By NICO SCAVELLA
Tribune Staff Reporter
WITNESS Jonathan Ash was cross-examined again yesterday in the bribery trial of former Cabinet minister Shane Gibson and fought off arguments from Gibson’s lead attorney about his honesty and frozen bank account.
Mr Ash was also questioned about statements he made to police regarding alleged payments he made to Deborah Bastian, a woman connected to Gibson.
Gibson’s lead attorney Keith Knight referred to Mr Ash’s own testimony, in which he said while Ms Bastian told him that he needed to “forego $250,000”, the woman never actually told him who the $250,000 was for.
Mr Ash’s June 28, 2017 statement to police quoted the witness as saying: “Ms Bastian said ‘I need $250,000,’ and I told her she got to be joking. And I picked up my cellular phone to call my daddy, and she told me I cannot use my phone in here.”
Yesterday, however, Mr Ash conceded that he “assumed” Ms Bastian meant that the $250,000 was for Gibson, and that given the context in which the demand was made—during a meeting between those three about his outstanding funds—he would have to pay to get his money.
“…She said I needed $250,000 in order (for you) to receive your payment. So at that point I understand—ain’t no one had to tell me nothing else—I understand that in order for me to get paid, Mr Gibson have to be paid,” Mr Ash explained.
However, Mr Knight drew Mr Ash’s attention to the fact that according to his statement, Ms Bastian did not specifically say “I need $250,000 for Mr Gibson,” and further highlighted the difference between that request and her saying: “I need $250,000.”
However, Mr Ash said he corrected that bit in a second statement to police. And during yesterday’s proceedings, he said of Ms Bastian: “She said to me that the payment was for Mr Gibson.” But then he said, “Maybe not in wording, but in context, yes.”
Nonetheless, Mr Knight “politely” called Mr Ash a “liar”, something the man vehemently denied.
“I’m not lying, sir, it’s the truth,” he replied. “The records speak for itself. The WhatsApp message. It speaks for itself. ‘Any shingles today’? It speaks for itself. I am not lying, sir. It speaks for itself.”
According to the Crown, shortly after the request was made and Mr Ash began making payments to Ms Bastian, the man started to receive money owed to him for hurricane clean-up by way of multiple government cheques.
However, Mr Knight suggested that the outstanding money was more likely the result of the intervention of then-permanent secretary in the Office of the Prime Minister, Jack Thompson.
Mr Knight, in cross-examining Mr Ash, yielded evidence that the day after making an initial payment of $50,000 to Ms Bastian, allegedly on Gibson’s behalf, Mr Ash met with Mr Thompson at his office at the National Emergency Management Agency (NEMA) on Harrold Road. While there, Ms Bastian walked into the office with Mr Ash’s bills, Mr Knight said.
Mr Thompson subsequently took the bills from Ms Bastian, retrieved a sheet of paper from his personal file, stapled it to the bills and wrote: “Urgent, pay immediately,” Mr Knight said, an assertion to which Mr Ash agreed.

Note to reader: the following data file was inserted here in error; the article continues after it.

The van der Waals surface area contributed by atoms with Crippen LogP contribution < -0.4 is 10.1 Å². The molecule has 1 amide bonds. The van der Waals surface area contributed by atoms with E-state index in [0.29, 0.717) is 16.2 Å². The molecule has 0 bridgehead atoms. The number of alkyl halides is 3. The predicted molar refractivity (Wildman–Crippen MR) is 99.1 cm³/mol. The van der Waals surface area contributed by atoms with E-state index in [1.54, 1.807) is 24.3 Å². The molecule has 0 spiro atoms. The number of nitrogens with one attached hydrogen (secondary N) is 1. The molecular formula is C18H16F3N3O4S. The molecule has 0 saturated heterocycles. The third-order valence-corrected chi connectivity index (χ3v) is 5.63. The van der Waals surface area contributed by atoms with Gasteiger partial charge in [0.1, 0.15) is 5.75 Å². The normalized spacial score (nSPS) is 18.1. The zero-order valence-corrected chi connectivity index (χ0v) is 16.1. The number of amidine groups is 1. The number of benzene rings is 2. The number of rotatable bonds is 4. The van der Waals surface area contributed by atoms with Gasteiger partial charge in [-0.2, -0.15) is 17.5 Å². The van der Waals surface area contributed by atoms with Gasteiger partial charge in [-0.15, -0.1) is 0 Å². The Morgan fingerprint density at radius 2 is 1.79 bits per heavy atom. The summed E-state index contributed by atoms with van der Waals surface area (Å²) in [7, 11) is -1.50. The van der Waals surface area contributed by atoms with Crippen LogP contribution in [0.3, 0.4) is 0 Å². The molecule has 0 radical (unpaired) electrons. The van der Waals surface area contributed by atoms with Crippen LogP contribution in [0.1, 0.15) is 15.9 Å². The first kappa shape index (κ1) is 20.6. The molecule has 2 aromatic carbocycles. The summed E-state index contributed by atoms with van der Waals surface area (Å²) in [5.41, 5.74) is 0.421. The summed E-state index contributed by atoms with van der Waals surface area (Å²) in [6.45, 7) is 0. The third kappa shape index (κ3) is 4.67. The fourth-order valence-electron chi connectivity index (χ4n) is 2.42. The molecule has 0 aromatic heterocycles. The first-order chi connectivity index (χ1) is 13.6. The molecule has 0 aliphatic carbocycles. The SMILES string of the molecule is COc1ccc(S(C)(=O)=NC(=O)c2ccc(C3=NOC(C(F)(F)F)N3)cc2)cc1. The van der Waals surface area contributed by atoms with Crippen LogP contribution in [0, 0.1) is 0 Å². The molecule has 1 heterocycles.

The following day, Mr Knight said, Ms Bastian contacted Mr Ash and told him his cheques were ready, though Mr Ash maintained that only one cheque worth $250,000 was ready at that point.
Nonetheless, Mr Knight said Mr Ash ultimately received four separate government cheques worth $250,000 each in “quick succession” between January 17 and 19, 2017. And Ms Bastian was the one who contacted Mr Ash and told him when the cheques were ready, Mr Knight said.
Later yesterday, Mr Knight highlighted the fact that despite Mr Ash being the Crown’s “star witness,” the government had issued a “freezing” order on his account at Commonwealth Bank because he “fraudulently received public funds”.
“That’s how the government view you,” Mr Knight told Mr Ash.
Mr Knight said via the freezing order, Mr Ash, who has been granted immunity from prosecution, is now being portrayed as a “dishonest person”. And as a result of the freezing order, Mr Ash is restricted in dealing with whatever assets he has in that bank.
Mr Ash said despite the freezing order, he still has access to some of his money. However, Mr Knight revealed that Mr Ash is limited to retrieving $100,000 a week from his account, and cannot freely use his account.
Nonetheless, Mr Ash said he “never” saw the freezing order, and neither did his lawyer tell him why the government decided to freeze his assets. Mr Ash agreed that up to this day, he does not know why his assets were frozen. He said he asked the Attorney General’s Office, but they never gave him an answer.
Mr Ash maintained: “I ask for my money to be unfrozen because I worked for it.” However, when Mr Knight asked if the Crown said they would release his money, Mr Ash said: “No sir.”
Gibson is charged with 15 counts of bribery. It is alleged that between January 16 and 19, 2017, and being concerned with Ms Bastian, he had solicited more than $200,000 from Mr Ash as an inducement to or a reward for him giving assistance or using his influence in approving outstanding payments owed to Mr Ash by the government.
The Crown further asserts that on various dates between January 19-31, 2017, Gibson, still concerned with Bastian, consequently accepted $100,000 worth of payments from Mr Ash. Then between January 30 and February 28 of that year, Gibson accepted several cash payments from Mr Ash totalling some $100,000.
Between February 10 and March 27, 2017, Gibson solicited and accepted a total of $80,000 each from Ash, but this time he was not concerned with Bastian, the Crown maintains. The Crown claims Mr Ash initially made the payments to Gibson through Bastian for the first set of payments totaling $200,000, but made them directly to Gibson for the remaining $80,000.
Gibson has denied the allegations.
The case continues.